Andover Townsman, Andover, MA

January 9, 2014

Lyman to bow out

Selectman won't seek fifth term

By Bill Kirk
bkirk@andovertownsman.com

---- — After a 12-year run on the Board of Selectmen, Mary Lyman announced this week it’s time for her to move on.

Lyman, 53, of 50 School St., announced Monday night that she won’t be a candidate for re-election in March.

She had initially planned to seek another term, but said she had a change of heart over the weekend.

“I have a new boss, and I just realized, it’s going to be too much to juggle,” said Lyman, who has three sons with her husband, James. “I decided to try to make things a little simpler in my life and this is what had to go. I just can’t do this.”

She told selectmen at Monday night’s meeting, “It’s been a long run.”

As of Tuesday, no one had pulled papers for what is now an open, three-year seat on the board. A vacancy also exists on the School Committee, as Chairman Dennis Forgue announced recently that he, too, would not be seeking re-election. Candidates have until Feb. 4 to file nomination papers with the town clerk’s office.

Selectmen said they would miss Lyman’s service to the town.

“We’ve worked on many subcommittees, and tempers have been raised,” Chairman Alex Vispoli said.

“I’m not a pushover,” Lyman said, chuckling.

Vispoli went on to call Lyman’s service “unparalleled. The behind-the-scenes work, you’re always prepared for meetings. I’m just glad you’re here for the next budget cycle.”

Selectman Dan Kowalski said he was “truly disappointed” to hear Lyman was leaving. “We all bring unique perspectives to the board,” he said.

Selectman Brian Major echoed that sentiment, adding, “It’s been a pleasure working with you.”

In an interview with The Andover Townsman just prior to her formal announcement, Lyman said she will miss the work that she’s been able to do, especially with the elderly and disabled, but won’t miss the long meetings.

“It’s a huge time commitment,” she said. “I’ve tried very hard to make it work.”

She spoke with fellow selectmen and they all told her they understood the reasoning for her decision.

“They said they thought I did the job with integrity,” Lyman said.

Lyman was first elected to the board 12 years ago, when her youngest son was in kindergarten. Now, he’s 17 and graduating from high school. Her other two sons are 23 and 20 years old.

“When I started, I didn’t have a job, then I went part-time and now I’m full-time,” she said.

For the past year, she has been working in fundraising at Greater Lawrence Family Health Center. Before that, she worked at Family Services in Lawrence.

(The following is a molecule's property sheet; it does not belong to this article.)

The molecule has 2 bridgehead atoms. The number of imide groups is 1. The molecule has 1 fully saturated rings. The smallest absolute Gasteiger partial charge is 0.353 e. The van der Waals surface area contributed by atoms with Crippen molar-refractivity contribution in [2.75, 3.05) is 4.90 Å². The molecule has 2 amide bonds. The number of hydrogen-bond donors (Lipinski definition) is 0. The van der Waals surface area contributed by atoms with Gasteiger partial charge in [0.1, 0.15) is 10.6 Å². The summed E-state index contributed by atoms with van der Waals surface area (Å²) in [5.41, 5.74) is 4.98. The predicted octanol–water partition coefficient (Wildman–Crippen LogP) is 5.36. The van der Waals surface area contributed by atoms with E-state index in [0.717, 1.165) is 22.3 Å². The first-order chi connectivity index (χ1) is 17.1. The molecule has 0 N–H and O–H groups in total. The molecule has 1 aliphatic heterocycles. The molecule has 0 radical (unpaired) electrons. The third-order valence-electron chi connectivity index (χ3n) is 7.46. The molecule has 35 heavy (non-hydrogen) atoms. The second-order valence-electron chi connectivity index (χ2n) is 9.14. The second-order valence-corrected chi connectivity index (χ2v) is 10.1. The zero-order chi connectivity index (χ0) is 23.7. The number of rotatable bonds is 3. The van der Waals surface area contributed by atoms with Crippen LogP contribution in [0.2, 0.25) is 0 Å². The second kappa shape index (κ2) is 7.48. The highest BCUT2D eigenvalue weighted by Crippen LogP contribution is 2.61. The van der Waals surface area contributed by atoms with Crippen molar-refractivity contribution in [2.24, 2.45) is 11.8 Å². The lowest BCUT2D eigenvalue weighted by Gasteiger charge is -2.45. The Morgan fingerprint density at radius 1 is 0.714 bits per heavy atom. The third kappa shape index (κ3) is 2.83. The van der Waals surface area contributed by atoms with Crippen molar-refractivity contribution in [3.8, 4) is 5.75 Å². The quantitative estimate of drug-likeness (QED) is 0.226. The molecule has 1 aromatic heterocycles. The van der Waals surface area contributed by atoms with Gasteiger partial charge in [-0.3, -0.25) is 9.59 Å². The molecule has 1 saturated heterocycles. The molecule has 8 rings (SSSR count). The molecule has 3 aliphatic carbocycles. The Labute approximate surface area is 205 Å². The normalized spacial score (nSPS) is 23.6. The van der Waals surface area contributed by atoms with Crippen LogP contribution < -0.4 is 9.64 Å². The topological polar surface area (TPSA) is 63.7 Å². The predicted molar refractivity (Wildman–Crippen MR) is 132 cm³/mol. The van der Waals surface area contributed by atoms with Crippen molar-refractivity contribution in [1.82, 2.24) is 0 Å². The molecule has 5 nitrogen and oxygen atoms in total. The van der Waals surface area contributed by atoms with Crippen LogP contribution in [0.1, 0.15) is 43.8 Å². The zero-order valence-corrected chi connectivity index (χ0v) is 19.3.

“It’s definitely going to be sad,” she said. “But I’ll be happy to be getting my nights back.”

Selectmen are assigned various areas within the town to focus on as members of the board, and Lyman said her favorite assignment was her role with the Commission on Disabilities.

“They are amazing to work with,” she said. But recently, she hasn’t made it to many of the commission’s meetings due to work or other conflicts.

“I felt like I was missing important things,” she said.

Prior to her work with the Commission on Disabilities, she said she was the board’s liaison to the Council on Aging.

“That brings new meaning to what the town does,” she said. “You are improving people’s lives. It’s the human side to the work.”

Before serving on the Board of Selectmen, Lyman spent one term on the School Committee, from 1992 to 1995. She then took a break from elected politics.

In October 2001, she was appointed to fill a vacancy on the Board of Selectmen and then was subsequently elected to the seat the following spring.

In 2008, she defeated challenger Peter Cotch by a 260-vote margin to retain her seat, receiving 1,446 votes to his 1,186. Lyman ran unopposed for her current three-year term on the board in 2011.

Prior to serving as an elected official, she worked as director of human resources for the town for five years, from 1985 to 1990. She said it was that work that prompted her to run for public office.

“I always felt like I could make a difference if I could change policies that I saw when I was working,” she said. “I felt like I was more effective because I knew what was going on.”

Lyman, who has a master’s degree in public administration, said that inside knowledge, along with her educational background, helped her push for changes on such things as the use of town cars by department heads.

For years, the town had been overly generous in the way it doled out take-home cars for town employees, Lyman said. She sought to create more structure with the program to reduce the cost to taxpayers.

She said she also sought to change some of the antiquated language in union contracts, and to strive for fairness in the way employees on both the town and school sides of the ledger were treated.

“A secretary in one department should be treated the same as a secretary in another department,” she said, noting that for years one side was paid at a higher rate than another side.

“I haven’t done everything I wanted to do, but I felt like I’ve made a difference,” she said.